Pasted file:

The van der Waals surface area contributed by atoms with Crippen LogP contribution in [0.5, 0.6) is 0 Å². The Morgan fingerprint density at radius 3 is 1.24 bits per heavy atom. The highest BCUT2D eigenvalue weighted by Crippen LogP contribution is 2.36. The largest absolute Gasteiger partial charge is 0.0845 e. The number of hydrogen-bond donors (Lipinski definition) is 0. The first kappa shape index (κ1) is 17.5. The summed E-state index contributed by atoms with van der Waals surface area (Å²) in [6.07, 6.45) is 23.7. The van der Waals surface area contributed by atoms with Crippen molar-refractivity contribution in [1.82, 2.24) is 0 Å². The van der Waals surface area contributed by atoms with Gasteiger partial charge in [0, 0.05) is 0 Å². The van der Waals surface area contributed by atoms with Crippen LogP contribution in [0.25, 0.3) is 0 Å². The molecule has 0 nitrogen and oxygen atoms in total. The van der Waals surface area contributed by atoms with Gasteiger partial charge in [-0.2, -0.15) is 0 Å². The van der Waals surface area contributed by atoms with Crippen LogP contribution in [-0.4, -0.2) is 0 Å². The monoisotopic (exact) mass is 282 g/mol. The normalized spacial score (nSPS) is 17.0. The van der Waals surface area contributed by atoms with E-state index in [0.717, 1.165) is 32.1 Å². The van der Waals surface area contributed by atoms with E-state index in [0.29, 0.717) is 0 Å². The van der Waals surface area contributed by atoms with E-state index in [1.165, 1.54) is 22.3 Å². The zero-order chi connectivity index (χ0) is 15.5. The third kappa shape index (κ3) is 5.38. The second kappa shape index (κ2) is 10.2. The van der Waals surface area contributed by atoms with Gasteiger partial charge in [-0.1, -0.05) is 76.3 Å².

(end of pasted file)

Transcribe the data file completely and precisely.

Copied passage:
The van der Waals surface area contributed by atoms with Crippen LogP contribution in [0.5, 0.6) is 0 Å². The Morgan fingerprint density at radius 3 is 1.24 bits per heavy atom. The highest BCUT2D eigenvalue weighted by Crippen LogP contribution is 2.36. The largest absolute Gasteiger partial charge is 0.0845 e. The number of hydrogen-bond donors (Lipinski definition) is 0. The first kappa shape index (κ1) is 17.5. The summed E-state index contributed by atoms with van der Waals surface area (Å²) in [6.07, 6.45) is 23.7. The van der Waals surface area contributed by atoms with Crippen molar-refractivity contribution in [1.82, 2.24) is 0 Å². The van der Waals surface area contributed by atoms with Gasteiger partial charge in [0, 0.05) is 0 Å². The van der Waals surface area contributed by atoms with Crippen LogP contribution in [0.25, 0.3) is 0 Å². The molecule has 0 nitrogen and oxygen atoms in total. The van der Waals surface area contributed by atoms with Gasteiger partial charge in [-0.2, -0.15) is 0 Å². The van der Waals surface area contributed by atoms with Crippen LogP contribution in [-0.4, -0.2) is 0 Å². The monoisotopic (exact) mass is 282 g/mol. The normalized spacial score (nSPS) is 17.0. The van der Waals surface area contributed by atoms with E-state index in [0.717, 1.165) is 32.1 Å². The van der Waals surface area contributed by atoms with E-state index in [0.29, 0.717) is 0 Å². The van der Waals surface area contributed by atoms with E-state index in [1.165, 1.54) is 22.3 Å². The zero-order chi connectivity index (χ0) is 15.5. The third kappa shape index (κ3) is 5.38. The second kappa shape index (κ2) is 10.2. The van der Waals surface area contributed by atoms with Gasteiger partial charge in [-0.1, -0.05) is 76.3 Å².